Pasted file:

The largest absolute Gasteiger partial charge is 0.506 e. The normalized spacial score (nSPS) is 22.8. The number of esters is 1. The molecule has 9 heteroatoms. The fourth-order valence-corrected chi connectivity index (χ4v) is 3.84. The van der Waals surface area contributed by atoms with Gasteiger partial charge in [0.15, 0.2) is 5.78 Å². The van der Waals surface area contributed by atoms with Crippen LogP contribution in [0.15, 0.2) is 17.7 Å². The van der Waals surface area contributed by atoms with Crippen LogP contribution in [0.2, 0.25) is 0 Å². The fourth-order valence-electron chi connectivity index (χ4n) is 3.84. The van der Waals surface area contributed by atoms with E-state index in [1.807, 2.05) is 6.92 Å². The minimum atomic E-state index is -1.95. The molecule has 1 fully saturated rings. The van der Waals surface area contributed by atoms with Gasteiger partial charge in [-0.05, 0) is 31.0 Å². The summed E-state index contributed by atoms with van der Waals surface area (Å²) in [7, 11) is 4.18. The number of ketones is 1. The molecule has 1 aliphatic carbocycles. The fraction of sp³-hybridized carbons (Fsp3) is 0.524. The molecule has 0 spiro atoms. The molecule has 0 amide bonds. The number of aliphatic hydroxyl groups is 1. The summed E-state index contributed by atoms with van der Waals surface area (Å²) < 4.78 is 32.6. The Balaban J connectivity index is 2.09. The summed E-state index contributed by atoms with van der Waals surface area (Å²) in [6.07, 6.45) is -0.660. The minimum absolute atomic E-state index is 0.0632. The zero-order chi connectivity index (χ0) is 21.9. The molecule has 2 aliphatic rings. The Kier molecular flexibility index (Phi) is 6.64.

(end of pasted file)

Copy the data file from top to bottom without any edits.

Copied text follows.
The largest absolute Gasteiger partial charge is 0.506 e. The normalized spacial score (nSPS) is 22.8. The number of esters is 1. The molecule has 9 heteroatoms. The fourth-order valence-corrected chi connectivity index (χ4v) is 3.84. The van der Waals surface area contributed by atoms with Gasteiger partial charge in [0.15, 0.2) is 5.78 Å². The van der Waals surface area contributed by atoms with Crippen LogP contribution in [0.15, 0.2) is 17.7 Å². The van der Waals surface area contributed by atoms with Crippen LogP contribution in [0.2, 0.25) is 0 Å². The fourth-order valence-electron chi connectivity index (χ4n) is 3.84. The van der Waals surface area contributed by atoms with E-state index in [1.807, 2.05) is 6.92 Å². The minimum atomic E-state index is -1.95. The molecule has 1 fully saturated rings. The van der Waals surface area contributed by atoms with Gasteiger partial charge in [-0.05, 0) is 31.0 Å². The summed E-state index contributed by atoms with van der Waals surface area (Å²) in [7, 11) is 4.18. The number of ketones is 1. The molecule has 1 aliphatic carbocycles. The fraction of sp³-hybridized carbons (Fsp3) is 0.524. The molecule has 0 spiro atoms. The molecule has 0 amide bonds. The number of aliphatic hydroxyl groups is 1. The summed E-state index contributed by atoms with van der Waals surface area (Å²) < 4.78 is 32.6. The Balaban J connectivity index is 2.09. The summed E-state index contributed by atoms with van der Waals surface area (Å²) in [6.07, 6.45) is -0.660. The minimum absolute atomic E-state index is 0.0632. The zero-order chi connectivity index (χ0) is 21.9. The molecule has 2 aliphatic rings. The Kier molecular flexibility index (Phi) is 6.64.